The same is true in trucks, trains – some train body beds are made from a single casting , planes, and construction equipment. But that’s not even the tip of the macro scale. In the US alone there are over 57,000 wind turbines, nuclear reactors, defense products and many other items.
Our infrastructure is well populated with pipes, fittings, valves, hydrants, and this extends all the way into our homes. Even our appliances are made in part of casted material. And that computer you’re using to read this? It’s probably got one or more heat sinks made of casted aluminum dissipating the heat generated. The American Foundry Society states that 90% of all manufactured durable goods and nearly all manufacturing machinery are produced by means of engineered castings.
Some of these applications are simple and not complex. Traditional casting methods like lost-wax (investment), plaster mold or sand casting may be simply the most cost-effective way of producing them. This makes casting a very common method of fabricating parts in developing countries.
But technology can supercharge the casting process, drastically increasing the output and minimizing the production cost.
Centrifugal casting, vacuum-assist and pressure can greatly speed the casting process. High volume applications use non-expendable molding engineered to properly flow the material quickly and completely to create the desired form.
Casting process simulation software helps calculate component quality and can accurately predict the resulting mechanical properties. Various inspection methods depending upon material can be used to prevent defects, including liquid penetrant, magnetic particle, radiography, and ultrasonic testing.
Fast-Rite casting engineers are experts in mold design and engineering the production process to produce the right result, whether it’s smaller than a thumbnail or that proverbial train bed. The goal is to produce the casting you want with the strength needed, the exact dimensions and appearance characteristics you desire – a consistent, reliable output meeting the production volume and the expected costs every time.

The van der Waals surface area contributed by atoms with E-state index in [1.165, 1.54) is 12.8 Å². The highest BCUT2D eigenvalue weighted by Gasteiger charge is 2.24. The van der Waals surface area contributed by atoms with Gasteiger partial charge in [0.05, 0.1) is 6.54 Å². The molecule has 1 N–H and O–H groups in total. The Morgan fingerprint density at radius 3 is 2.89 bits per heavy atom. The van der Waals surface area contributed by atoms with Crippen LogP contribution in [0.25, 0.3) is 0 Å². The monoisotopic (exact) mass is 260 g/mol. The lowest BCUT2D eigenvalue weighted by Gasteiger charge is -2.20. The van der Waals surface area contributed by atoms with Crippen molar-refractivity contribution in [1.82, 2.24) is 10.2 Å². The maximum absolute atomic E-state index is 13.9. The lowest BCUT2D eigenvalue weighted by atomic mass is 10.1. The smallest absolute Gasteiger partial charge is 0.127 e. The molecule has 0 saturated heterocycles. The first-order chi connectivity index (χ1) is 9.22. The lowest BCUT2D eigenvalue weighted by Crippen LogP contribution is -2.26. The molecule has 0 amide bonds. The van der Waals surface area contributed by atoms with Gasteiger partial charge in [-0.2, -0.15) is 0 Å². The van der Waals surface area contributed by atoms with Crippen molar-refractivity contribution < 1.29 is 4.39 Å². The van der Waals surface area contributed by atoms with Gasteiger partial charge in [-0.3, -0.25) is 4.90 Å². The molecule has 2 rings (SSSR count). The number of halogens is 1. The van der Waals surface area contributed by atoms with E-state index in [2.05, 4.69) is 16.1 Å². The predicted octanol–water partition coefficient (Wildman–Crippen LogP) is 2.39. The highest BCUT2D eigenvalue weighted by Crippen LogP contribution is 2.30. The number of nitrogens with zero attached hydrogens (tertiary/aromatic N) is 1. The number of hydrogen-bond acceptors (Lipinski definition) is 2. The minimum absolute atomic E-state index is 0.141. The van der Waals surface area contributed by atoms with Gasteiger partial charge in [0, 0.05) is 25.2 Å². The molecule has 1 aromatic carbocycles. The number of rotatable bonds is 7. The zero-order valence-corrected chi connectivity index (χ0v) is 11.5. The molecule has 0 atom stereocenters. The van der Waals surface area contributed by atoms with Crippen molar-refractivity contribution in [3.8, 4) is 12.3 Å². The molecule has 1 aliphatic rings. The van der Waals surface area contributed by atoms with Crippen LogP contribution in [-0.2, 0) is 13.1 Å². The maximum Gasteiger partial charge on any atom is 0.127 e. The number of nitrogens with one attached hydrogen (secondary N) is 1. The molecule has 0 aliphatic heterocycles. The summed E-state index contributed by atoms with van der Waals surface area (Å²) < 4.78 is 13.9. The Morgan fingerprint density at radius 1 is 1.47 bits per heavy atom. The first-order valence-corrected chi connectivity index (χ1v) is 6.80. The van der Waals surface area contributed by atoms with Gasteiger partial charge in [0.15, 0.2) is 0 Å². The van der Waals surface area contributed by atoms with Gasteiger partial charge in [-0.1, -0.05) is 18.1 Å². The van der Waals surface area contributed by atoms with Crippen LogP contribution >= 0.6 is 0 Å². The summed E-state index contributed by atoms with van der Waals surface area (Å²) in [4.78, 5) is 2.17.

Fast-Rite’s casting menu includes:
Aluminum Gravity Casting
Permanent Mold Casting
Aluminum Die Casting
Zinc Alloy Die Casting
Stainless Steel Investment Casting
Alloy Steel Investment Casting
Carbon Steel Investment Casting
Fast-Rite’s precision casting methodology is designed to maximize savings on each step of the process including not only the precision casting itself but also material inventory, working procedure, packing and transportation.
Casting allows a wide variety of materials to fit the use case intended, including but not limited to:
Aluminum alloy A356, A360, A380, ADC10, ADC12, etc.
Do you want to ensure reliable, cost-effective precision stamping for your application? Contact the Fast-Rite Engineering staff to discuss the best solutions for your particular use case. Phone 888.327.8077 or email email@example.com